Ideally, this whole Family Estate system would trigger two things.

The first one would be Factions war, which would require a massive raid on a town, and the abduction of children as either slaves to the hometown, or as unnatural offsprings, that is save characters, or "lives", if you must put it this way.

The second would be a continuous creation of "Neighbourhood quests", like "Grandpa has been drinking and fighting at the inn. Go and pay for the disaster, and then find something to heal Mister Hopkinson.", or maybe "The dog has wandered again. Go find him". The reason for such a quest system could be the discrete inclusion of bigger neighbouring ongoing quests which would definitely give a "lived in" feeling to the world. "This is the fifteenth person going missing in the neighbourhood this week. A fifteenth male. Something is happening to them after they've gone to the pub, and this is hurting the commerce. Explore this and try to bring them back if possible." Tis could be a possible avenue of questing. Even more so if it happened that the males in question had been meeting in some secret lair to prepare a line of defense against some dark and mysterious danger, like, maybe, a potential invasion, or even worse, someone had convinced them an invasion was pending, and collected their treasure to arm them (understand con them...).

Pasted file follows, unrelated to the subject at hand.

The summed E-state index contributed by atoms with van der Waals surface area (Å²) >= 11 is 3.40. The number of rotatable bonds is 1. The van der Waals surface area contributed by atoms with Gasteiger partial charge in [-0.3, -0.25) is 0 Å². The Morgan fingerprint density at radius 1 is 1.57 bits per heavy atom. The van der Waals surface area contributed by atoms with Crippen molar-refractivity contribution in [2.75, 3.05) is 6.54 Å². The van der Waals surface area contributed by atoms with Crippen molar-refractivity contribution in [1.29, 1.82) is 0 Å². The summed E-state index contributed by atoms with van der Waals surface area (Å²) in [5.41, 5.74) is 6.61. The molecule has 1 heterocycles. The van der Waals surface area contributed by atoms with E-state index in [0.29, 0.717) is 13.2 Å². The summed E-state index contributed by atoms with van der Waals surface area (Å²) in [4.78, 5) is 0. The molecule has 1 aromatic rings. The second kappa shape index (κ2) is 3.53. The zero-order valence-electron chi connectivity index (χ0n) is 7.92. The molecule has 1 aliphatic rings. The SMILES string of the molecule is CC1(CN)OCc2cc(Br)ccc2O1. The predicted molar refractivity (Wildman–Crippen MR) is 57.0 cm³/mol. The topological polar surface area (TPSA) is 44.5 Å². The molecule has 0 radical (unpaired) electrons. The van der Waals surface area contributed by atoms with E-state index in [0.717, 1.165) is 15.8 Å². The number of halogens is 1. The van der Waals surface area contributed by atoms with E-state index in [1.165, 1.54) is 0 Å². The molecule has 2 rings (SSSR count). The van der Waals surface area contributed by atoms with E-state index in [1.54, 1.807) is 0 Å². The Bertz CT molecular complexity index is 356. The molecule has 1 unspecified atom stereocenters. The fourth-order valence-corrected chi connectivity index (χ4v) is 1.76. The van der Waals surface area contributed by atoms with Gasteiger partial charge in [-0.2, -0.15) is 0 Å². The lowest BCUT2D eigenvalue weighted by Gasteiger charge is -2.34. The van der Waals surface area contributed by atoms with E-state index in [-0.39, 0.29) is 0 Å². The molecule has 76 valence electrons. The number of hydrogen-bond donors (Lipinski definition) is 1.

Moreover, if there were many leftover characters, it would mean more NPCs. If they were males, this would mean more guards and/or merchants in an area. But this can only happen if there is enough food (crops, cereals and veggies) being grown in the surroundings. Maybe a balancing mechanic can be devised to maintain a reasonnable balance between the food providers and the profit shearers. And this could, in turn, be made into an auto-regulating system which would balance the number of guards in any area, and possibly, the number of THIEFS in any area.



As a conclusion, I can onhly say that the only reason I can think of for putting Permadeath at the center of a game would be WAR, and that dieing as a soldier would be a great loss both to the character but to the nation as well. But sometimes, accomplishing feats of stupid bravery could grant your family some benefit, and thus to the player as well...

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Original post by SymLinked
Sup Dunam,

Can we please stop calling tempdeath something it is not? Having the ability to reincarnate after death is NOT permadeath, so don't bring reincarnation in there. :)

The rest of your post is awesome, especially the concepts of items. It could be abused though, if a player decides to create alot of characters and run them into ice golems.


Hey man,

Reincarnation may be that the soul is returning, but in such way that you do not carry the same name or body. I mean reincarnation in the traditional sense, where you don't retain memories (or at least recall them without extensive spritual training). I mean reincarnation that could have landed you into the body of a different race (we'll avoid animals for now) and is born into this world fairly oblivious to previous existence. But there may be some things retained.
I wouldn't have considered reincarnation without the implications of the loss of your previous life.